Forum for Science, Industry and Business

Sponsored by:     3M 
Search our Site:

 

Ecology biased against non-native species?

09.06.2011
Nature authors: End bias, focus on impact, function rather than origin

The recent field of invasion biology faces a new challenge as 19 eminent ecologists issue a call to "end the bias against non-native species" in the journal Nature.

Often called aliens, hitchhikers or invasives, some scientists say that non-native species could just as easily be coined "abductees" whose transport links to activities by humans.

The authors of the Nature comments section note that assumptions that "introduced species" offer only deleterious impacts are misguided and "that human-induced impacts, such as climate change, nitrogen eutrophication, urbanization and land use change are making the native-versus-alien species dichotomy in conservation increasingly meaningless."

Mark Davis, lead author and professor with Macalester College in Saint Paul, Minnesota, says that a nativism perspective – native species equals good, non-native species equals bad – has dominated conservation efforts over the past few decades. He points to a number of ecologists, "including those who rightly could be called legendary for their contributions to the field over the past decades, who believe there has been way too much ideology and not enough good science associated with the anti-non-native species perspective."

The authors believe that a shift in the field is needed to consider outcomes and impacts of an organism on an environment rather than focus on native origins.

"Scientists who malign introduced plants and animals for thriving under favorable conditions seem to be disregarding basic ecological and evolutionary principles," say Matthew Chew, an ecologist and historian of invasion biology, and Julie Stromberg, a plant ecologist, with Arizona State University. "Evaluating whether a species 'belongs' in a particular place is more complicated than just finding out how and when it arrived."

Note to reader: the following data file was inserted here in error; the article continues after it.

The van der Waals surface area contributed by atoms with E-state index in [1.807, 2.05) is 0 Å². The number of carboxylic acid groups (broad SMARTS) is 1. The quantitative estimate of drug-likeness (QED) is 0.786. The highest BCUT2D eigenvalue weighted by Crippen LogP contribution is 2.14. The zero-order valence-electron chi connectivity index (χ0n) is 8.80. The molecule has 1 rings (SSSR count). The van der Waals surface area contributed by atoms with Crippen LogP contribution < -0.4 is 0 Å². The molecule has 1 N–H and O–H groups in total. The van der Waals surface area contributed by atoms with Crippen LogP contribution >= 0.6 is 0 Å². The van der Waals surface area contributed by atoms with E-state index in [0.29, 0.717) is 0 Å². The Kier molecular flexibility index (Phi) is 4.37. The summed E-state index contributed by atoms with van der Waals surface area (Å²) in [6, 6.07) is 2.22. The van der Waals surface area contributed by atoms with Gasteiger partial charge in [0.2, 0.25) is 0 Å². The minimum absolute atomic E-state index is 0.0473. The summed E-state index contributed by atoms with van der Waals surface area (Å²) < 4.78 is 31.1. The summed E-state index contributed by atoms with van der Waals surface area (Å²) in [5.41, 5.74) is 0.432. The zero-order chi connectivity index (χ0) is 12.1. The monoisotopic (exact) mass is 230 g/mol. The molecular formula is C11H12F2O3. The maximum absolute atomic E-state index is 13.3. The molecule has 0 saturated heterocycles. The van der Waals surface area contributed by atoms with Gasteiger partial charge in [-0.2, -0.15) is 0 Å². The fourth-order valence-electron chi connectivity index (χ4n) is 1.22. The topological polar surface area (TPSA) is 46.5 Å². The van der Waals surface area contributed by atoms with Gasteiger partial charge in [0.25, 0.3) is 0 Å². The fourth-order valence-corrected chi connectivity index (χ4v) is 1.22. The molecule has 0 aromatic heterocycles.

Scientific studies show that while some introduced species have resulted in extinctions, not all natives are beneficial, as in the example of the Pine Bark beetle, which is decimating North American pine forests.

Chew and Stromberg have studied the impact of the non-native species in riparian ecosystems, most particularly tamarisk trees in the Southwest United States. Introduced to control erosion, Chew and Stromberg consider its continued perception as a pest species, water consumer and invader overplayed, while research shows its ecological role and ecosystem services have been undervalued. They point to outmoded perspectives and continued deference to outdated science as playing strong roles in negative perceptions of the species and intensive investment in eradication efforts. Recent discoveries have found that tamarisk in fact provides nesting habitat for birds, including the endangered Southwestern willow flycatcher, and that regional water management and climate change increasingly favor tamarisk over once-common cottonwoods and willows.